Greek leaders brought their hard-wrought financial deals to Brussels Thursday to match their plan against the expectations of the international community.
Eurozone finance ministers were to review deals that include cutting the country's debt burden by $132.6 billion. Also to be discussed was an agreement to cut $3.9 billion in government spending, reduce pension benefits and drop the minimum wage by 22 percent.
Talks in Athens that yielded the deals went through the night, The Wall Street Journal reported.
In Brussels, Greece is seeking a $170 billion bailout, which was offered with major budgeting stipulations. Greece needs the bailout package to avoid defaulting on a $19 billion bond repayment it otherwise can't pay March 20.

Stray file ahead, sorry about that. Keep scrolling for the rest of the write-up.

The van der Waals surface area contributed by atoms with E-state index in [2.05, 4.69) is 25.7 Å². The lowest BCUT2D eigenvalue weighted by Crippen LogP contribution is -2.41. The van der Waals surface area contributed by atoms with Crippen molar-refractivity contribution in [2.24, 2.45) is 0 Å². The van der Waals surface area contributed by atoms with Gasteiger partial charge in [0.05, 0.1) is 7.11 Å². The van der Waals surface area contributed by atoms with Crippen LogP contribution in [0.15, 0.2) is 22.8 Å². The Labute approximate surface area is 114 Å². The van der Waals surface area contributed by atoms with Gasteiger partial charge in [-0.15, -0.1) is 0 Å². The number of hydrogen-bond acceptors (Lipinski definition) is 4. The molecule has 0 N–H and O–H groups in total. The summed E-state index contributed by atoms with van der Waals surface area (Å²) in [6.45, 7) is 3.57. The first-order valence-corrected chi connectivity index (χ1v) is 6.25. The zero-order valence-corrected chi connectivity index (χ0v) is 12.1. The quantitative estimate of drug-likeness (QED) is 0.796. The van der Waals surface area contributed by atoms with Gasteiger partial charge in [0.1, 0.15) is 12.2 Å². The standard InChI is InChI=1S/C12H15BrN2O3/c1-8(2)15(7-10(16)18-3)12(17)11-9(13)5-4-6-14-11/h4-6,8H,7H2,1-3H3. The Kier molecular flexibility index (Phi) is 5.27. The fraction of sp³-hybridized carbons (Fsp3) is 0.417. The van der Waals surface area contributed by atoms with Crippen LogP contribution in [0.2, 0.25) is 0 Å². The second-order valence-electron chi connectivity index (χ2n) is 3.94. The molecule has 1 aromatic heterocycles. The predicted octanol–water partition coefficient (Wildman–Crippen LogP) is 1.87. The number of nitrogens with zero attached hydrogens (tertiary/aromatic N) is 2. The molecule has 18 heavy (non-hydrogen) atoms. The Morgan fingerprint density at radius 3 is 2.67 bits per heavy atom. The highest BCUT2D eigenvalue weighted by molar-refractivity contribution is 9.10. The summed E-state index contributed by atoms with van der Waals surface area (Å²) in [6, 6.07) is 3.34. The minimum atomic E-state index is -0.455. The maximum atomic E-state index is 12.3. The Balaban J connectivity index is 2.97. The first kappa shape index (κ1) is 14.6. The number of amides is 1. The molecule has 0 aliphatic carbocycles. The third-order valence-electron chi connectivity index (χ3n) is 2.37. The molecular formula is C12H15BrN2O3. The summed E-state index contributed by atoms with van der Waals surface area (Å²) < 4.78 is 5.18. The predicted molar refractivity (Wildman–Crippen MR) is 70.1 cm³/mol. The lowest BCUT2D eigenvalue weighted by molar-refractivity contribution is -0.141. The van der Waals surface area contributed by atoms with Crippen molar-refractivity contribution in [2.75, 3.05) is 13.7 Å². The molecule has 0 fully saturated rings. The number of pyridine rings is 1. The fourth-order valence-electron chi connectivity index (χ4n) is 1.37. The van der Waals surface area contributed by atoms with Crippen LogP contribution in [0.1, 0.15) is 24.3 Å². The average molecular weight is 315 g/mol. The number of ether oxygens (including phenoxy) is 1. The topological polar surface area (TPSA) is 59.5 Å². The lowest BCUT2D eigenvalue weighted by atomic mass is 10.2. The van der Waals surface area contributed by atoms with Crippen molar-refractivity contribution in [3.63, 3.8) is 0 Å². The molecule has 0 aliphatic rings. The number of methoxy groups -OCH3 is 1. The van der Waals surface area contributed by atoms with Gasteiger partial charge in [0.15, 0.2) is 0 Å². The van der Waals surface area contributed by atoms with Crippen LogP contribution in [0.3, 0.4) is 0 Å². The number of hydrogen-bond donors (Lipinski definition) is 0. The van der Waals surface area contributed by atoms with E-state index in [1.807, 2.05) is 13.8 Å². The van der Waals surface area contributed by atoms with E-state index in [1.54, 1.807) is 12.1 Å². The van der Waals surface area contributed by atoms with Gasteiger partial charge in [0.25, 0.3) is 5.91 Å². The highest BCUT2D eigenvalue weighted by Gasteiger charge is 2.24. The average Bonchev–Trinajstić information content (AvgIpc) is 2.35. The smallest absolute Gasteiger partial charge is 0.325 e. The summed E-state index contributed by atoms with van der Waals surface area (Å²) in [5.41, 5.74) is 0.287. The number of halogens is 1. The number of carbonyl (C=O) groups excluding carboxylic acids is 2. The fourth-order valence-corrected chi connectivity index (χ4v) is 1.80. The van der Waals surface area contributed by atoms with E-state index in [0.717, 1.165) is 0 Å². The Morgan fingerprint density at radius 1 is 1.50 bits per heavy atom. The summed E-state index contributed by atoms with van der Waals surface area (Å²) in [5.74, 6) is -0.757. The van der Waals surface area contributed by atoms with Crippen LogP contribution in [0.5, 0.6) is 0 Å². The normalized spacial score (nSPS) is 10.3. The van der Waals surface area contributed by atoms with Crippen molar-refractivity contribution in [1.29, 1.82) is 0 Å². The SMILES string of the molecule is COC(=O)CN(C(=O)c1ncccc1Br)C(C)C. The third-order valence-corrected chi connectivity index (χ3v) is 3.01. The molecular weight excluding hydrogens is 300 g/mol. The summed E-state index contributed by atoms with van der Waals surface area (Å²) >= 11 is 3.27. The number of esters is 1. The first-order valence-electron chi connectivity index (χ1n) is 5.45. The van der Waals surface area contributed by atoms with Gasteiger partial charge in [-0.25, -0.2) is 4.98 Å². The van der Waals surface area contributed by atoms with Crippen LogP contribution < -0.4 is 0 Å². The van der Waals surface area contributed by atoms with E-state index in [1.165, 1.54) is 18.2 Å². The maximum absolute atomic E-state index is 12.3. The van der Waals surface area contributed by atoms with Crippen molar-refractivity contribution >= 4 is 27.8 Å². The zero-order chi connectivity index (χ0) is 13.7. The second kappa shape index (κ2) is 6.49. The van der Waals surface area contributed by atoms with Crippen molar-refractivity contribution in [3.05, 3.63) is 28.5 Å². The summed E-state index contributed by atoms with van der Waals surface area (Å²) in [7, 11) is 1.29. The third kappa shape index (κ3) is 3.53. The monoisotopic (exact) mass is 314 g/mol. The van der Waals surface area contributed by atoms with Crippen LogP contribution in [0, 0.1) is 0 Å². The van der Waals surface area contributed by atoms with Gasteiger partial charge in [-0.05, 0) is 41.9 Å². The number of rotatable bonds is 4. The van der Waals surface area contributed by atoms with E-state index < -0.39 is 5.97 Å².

"We want to see real implementation of the measures needed by the Greek government and also full commitment of all leaders in Greece for future measures," Dutch Finance Minister Jan Kees de Jager said.
While the deals are scrutinized in Brussels, in Greece, the political fallout is not completely known, although protests and strikes have become about as routine as the budget cuts themselves.
A general election is expected as soon as April and politicians say they do not wish to be associated with measures that will almost certainly worsen the country's deep recession.
The European statistics agency Eurostat said Tuesday one in three Greeks now lives below the poverty line -- up from one in five before the crisis.